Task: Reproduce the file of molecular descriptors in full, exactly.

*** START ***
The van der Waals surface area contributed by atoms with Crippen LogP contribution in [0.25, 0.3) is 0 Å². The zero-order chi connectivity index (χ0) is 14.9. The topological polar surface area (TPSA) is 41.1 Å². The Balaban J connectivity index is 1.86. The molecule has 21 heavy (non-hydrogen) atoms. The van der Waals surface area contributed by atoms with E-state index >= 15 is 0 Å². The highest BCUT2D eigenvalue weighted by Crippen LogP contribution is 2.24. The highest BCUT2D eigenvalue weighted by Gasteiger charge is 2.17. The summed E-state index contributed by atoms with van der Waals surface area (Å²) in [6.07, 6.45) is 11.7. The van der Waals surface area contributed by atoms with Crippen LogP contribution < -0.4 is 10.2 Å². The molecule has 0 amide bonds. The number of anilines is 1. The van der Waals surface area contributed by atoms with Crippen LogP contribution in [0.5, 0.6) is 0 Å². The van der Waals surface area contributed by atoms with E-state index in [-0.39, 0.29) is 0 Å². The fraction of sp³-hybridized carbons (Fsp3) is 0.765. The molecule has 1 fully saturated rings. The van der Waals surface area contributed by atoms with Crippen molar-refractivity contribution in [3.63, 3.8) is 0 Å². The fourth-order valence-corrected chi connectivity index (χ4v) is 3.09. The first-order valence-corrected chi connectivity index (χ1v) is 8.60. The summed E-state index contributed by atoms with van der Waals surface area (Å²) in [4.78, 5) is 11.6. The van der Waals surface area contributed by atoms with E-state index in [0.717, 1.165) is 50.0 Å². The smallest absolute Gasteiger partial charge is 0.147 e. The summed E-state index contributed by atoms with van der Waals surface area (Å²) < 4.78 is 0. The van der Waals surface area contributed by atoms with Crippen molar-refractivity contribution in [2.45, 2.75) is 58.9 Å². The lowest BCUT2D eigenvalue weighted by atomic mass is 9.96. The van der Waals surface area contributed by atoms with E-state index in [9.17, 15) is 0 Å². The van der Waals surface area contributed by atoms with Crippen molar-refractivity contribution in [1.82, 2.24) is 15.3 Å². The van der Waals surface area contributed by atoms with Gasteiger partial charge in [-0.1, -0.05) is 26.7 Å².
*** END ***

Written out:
The van der Waals surface area contributed by atoms with Crippen LogP contribution in [0.25, 0.3) is 0 Å². The zero-order chi connectivity index (χ0) is 14.9. The topological polar surface area (TPSA) is 41.1 Å². The Balaban J connectivity index is 1.86. The molecule has 21 heavy (non-hydrogen) atoms. The van der Waals surface area contributed by atoms with E-state index >= 15 is 0 Å². The highest BCUT2D eigenvalue weighted by Crippen LogP contribution is 2.24. The highest BCUT2D eigenvalue weighted by Gasteiger charge is 2.17. The summed E-state index contributed by atoms with van der Waals surface area (Å²) in [6.07, 6.45) is 11.7. The van der Waals surface area contributed by atoms with Crippen LogP contribution < -0.4 is 10.2 Å². The molecule has 0 amide bonds. The number of anilines is 1. The van der Waals surface area contributed by atoms with Crippen LogP contribution in [0.5, 0.6) is 0 Å². The van der Waals surface area contributed by atoms with E-state index in [-0.39, 0.29) is 0 Å². The fraction of sp³-hybridized carbons (Fsp3) is 0.765. The molecule has 1 fully saturated rings. The van der Waals surface area contributed by atoms with Crippen molar-refractivity contribution in [3.63, 3.8) is 0 Å². The fourth-order valence-corrected chi connectivity index (χ4v) is 3.09. The first-order valence-corrected chi connectivity index (χ1v) is 8.60. The summed E-state index contributed by atoms with van der Waals surface area (Å²) in [4.78, 5) is 11.6. The van der Waals surface area contributed by atoms with E-state index in [0.717, 1.165) is 50.0 Å². The smallest absolute Gasteiger partial charge is 0.147 e. The summed E-state index contributed by atoms with van der Waals surface area (Å²) < 4.78 is 0. The van der Waals surface area contributed by atoms with Crippen molar-refractivity contribution in [2.45, 2.75) is 58.9 Å². The lowest BCUT2D eigenvalue weighted by atomic mass is 9.96. The van der Waals surface area contributed by atoms with E-state index in [9.17, 15) is 0 Å². The van der Waals surface area contributed by atoms with Crippen molar-refractivity contribution in [1.82, 2.24) is 15.3 Å². The van der Waals surface area contributed by atoms with Gasteiger partial charge in [-0.1, -0.05) is 26.7 Å².